Ruby knows that the game is up. For the past few months, she’s been on her own in the yellow house, managing somehow, knowing that her mother will probably never return. That’s how she comes to live with Cora, the sister she hasn’t seen in ten years, and Cora’s husband Jamie, whose down-to-earth demeanor makes it hard for Ruby to believe he founded the most popular networking Web site around. A luxurious house, fancy private school, a new wardrobe, the promise of college and a future—it’s a dream come true. So why is Ruby such a reluctant Cinderella, wary and defensive? And why is Nate, the genial boy next door with some secrets of his own, unable to accept the help that Ruby is just learning to give
1) You should read the book that has fulfilled one of Sarah Dessen’s dreams. According to Sarah, she saw it at an airport bookstore. So next layover, make sure to grab a Starbucks, some Twizzler Nibs, and a copy of Lock and Key.
2) If you want to preview the book, Lock and Key has its own “behind the scenes” DVD extra. Well, not really. It’s not a DVD. It’s a YouTube video. And Penguin put it together, not Quentin Tarantino. But you get my point. Sarah shows what in Chapel Hill inspires the locations in her books. And I swear, nobody stabs a syringe of adrenaline into someone else’s heart. Promise.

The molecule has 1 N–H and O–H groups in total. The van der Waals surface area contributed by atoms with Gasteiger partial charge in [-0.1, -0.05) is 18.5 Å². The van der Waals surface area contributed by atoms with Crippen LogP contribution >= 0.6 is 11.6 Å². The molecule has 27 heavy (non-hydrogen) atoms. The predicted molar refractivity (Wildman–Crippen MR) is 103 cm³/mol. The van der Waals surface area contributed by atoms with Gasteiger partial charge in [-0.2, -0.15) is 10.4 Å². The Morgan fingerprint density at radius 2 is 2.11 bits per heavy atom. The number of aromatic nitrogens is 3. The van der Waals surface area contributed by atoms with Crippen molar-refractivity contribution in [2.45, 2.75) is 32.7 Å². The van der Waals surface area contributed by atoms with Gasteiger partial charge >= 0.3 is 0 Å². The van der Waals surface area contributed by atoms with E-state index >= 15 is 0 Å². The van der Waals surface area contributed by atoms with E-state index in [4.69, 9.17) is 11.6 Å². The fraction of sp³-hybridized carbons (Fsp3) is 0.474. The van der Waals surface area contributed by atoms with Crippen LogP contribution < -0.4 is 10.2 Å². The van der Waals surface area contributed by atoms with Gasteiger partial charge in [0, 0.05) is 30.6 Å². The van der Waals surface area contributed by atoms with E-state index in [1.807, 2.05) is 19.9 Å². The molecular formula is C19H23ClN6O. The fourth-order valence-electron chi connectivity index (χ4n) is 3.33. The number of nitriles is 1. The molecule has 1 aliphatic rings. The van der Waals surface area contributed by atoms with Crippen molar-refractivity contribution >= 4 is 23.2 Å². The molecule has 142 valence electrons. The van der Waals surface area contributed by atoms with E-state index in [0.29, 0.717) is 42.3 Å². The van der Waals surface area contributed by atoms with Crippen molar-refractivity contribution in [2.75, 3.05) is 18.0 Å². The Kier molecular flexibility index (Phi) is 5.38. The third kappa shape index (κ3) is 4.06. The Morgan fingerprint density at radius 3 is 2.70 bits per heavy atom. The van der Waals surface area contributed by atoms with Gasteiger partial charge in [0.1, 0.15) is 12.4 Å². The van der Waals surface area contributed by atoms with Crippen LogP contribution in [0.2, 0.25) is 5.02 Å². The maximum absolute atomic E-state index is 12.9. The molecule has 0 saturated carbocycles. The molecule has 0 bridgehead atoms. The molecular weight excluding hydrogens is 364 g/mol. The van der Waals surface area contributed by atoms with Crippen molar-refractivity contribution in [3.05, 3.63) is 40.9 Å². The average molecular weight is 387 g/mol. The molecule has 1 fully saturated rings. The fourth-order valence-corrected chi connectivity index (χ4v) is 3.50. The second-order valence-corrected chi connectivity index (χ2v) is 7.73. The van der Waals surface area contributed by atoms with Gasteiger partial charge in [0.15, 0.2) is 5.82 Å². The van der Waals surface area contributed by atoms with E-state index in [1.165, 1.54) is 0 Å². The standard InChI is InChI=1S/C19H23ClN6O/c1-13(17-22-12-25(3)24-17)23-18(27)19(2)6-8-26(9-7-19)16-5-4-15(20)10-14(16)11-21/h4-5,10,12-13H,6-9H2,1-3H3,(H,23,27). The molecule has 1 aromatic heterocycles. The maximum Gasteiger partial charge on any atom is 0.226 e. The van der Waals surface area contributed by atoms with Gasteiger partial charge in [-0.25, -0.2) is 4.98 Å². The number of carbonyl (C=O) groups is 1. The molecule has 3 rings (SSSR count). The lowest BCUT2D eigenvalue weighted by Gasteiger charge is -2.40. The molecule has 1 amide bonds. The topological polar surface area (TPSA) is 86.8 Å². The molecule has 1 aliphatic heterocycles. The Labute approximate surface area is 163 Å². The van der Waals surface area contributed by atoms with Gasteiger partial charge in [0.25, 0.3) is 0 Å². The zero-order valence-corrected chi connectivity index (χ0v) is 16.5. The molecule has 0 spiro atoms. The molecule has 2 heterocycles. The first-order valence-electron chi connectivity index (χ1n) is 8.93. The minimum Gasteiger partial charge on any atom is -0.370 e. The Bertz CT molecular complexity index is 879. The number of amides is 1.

3) Find out how cover photos can have subliminal messages. The CosmoGirl reviewer loved Lock and Key so much, she bought a necklace with a lock and key pendant. Maybe I should have my next cover feature a million copies of my book?
4) Sarah knows how to speak “teen.” She definitely has a lot of memorable experiences to draw from. She once told Publisher’s Weekly, “I broke curfew regularly, I dated guys with shaved heads and tattoos.” Me? My life was filled with sports practices and books. Oh yeah, and Beverly Hills 90210.
5) Live vicariously through Sarah. Lock and Key was #234 on Amazon.com a day after it was released. It was #1 in Teens. Now that’s living the YA dream!
Lock and Key is for ages 12 and up.